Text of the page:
Energy watchdog expects record high oil demand due to China’s COVID reopening
Global oil demand could surge to record highs this year as China lifts pandemic-era closures and reopens its economy, the International Energy Agency (IEA) said Wednesday.
The energy watchdog forecasted that global oil demand would rise by 1.9 million barrels per day in 2023, climbing to a record 101.7 million barrels per day. Nearly half of that gain is expected to come from China, the IEA found in its January report.
“China will drive nearly half this global demand growth even as the shape and speed of its reopening remains uncertain,” the report stated, describing both China and Russia as “wild cards.”
Much of last year’s oil surplus ended up in emerging markets, as mild weather — combined with weak industrial activity — decreased demand for the resource in Europe, the IEA observed.
In fact, oil demand among Organization for Economic Co-operation and Development (OECD) countries plunged by 900,000 barrels per day in the last quarter of 2022, while demand in non-OECD nations was 500,000 barrels per day higher, according to the report.
Demand last year was also restrained by China’s coronavirus-related lockdowns, as well as winter blizzards that thwarted holiday travel in both the U.S. and Canada, the IEA found.
Meanwhile, Russian oil shipments endured an initial downturn after a European embargo on crude — as well as European Union and Group of Seven price caps — went into effect on Dec. 5, according to the report.
But these exports have partially rebounded — a situation the IEA described as “underscoring the high degree of uncertainty for the outlook.”
As 2023 progresses, the IEA cautioned that the beginning of the year’s “well-supplied oil balance” could tighten rapidly as further Western sanctions strain Russian exports.
On Feb. 5, the EU will be expanding sanctions on Russian oil to include other refined petroleum products.
Russia is one of the biggest exporters of such products worldwide, selling diesel for farm machinery, fuel oil used in home and industrial heaters, and the solvent naphtha, which can be used to boost gasoline output, according to the World Economic Forum.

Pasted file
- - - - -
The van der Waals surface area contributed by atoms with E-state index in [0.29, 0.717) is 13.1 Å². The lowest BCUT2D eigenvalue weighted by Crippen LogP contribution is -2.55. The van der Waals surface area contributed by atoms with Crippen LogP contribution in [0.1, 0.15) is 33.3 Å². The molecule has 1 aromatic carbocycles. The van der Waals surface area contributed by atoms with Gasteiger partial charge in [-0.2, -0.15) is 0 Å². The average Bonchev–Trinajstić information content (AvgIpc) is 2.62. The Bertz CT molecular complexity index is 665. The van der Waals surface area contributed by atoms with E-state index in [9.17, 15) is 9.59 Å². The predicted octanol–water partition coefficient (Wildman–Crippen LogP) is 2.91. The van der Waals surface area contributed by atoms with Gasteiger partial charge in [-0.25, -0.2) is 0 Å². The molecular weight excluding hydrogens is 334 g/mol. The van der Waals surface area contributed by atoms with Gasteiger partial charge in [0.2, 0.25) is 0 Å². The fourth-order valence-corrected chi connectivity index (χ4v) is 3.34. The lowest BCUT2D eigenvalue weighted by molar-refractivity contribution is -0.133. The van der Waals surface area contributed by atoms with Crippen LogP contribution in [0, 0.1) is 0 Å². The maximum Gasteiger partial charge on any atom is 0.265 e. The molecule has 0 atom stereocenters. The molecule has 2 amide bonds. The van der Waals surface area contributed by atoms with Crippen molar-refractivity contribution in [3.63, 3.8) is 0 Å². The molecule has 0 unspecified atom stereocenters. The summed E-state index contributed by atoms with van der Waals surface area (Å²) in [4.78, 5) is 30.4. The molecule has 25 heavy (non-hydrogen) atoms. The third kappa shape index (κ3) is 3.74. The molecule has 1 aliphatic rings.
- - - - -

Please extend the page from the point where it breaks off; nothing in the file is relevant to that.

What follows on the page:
“Product markets, especially diesel, are most at risk just as demand growth recovers,” the IEA report stated.
In December alone, Russia exported a record 1.2 million barrels per day of diesel, with 60 percent of that quantity heading for the EU, the agency said.
“Fresh supplies from new plants in the Middle East and from China will provide welcome relief,” the report stated.
A separate report from the Organization of the Petroleum Exporting Countries (OPEC) released Tuesday was far more cautious on China — leaving the country’s growth estimates unchanged for 2023.
While China’s relaxation of its “zero-COVID” policies could help bolster global economic growth, such steps could also “overstretch” the country’s health system, according to OPEC.
Nonetheless, the IEA report on Wednesday remained optimistic regarding China, noting that diesel from Beijing “is already arriving in Europe after Beijing raised export quotas late last year.”
In the year ahead, world oil supply is expected to slow to 1 million barrels per day following last year’s growth — led by OPEC — of 4.7 million barrels per day, the IEA report determined.
The U.S. is set to rank “as the world’s leading source of supply growth,” while other countries such as Canada, Brazil and Guyana are set to hit production records, according to the report.
Jet fuel will likely be the largest source of growth — responsible for up to 840,000 barrels per day, according to the report.
The IEA credited savings in crude consumption and use of government-owned oil stocks as having “proved their worth for managing market risks during the energy crisis triggered by Russia’s invasion of Ukraine.”
“Moving forward, accelerating efficiency gains, supporting [electric vehicle] uptake and prudent handling of government stocks will be more crucial than ever,” the report concluded.
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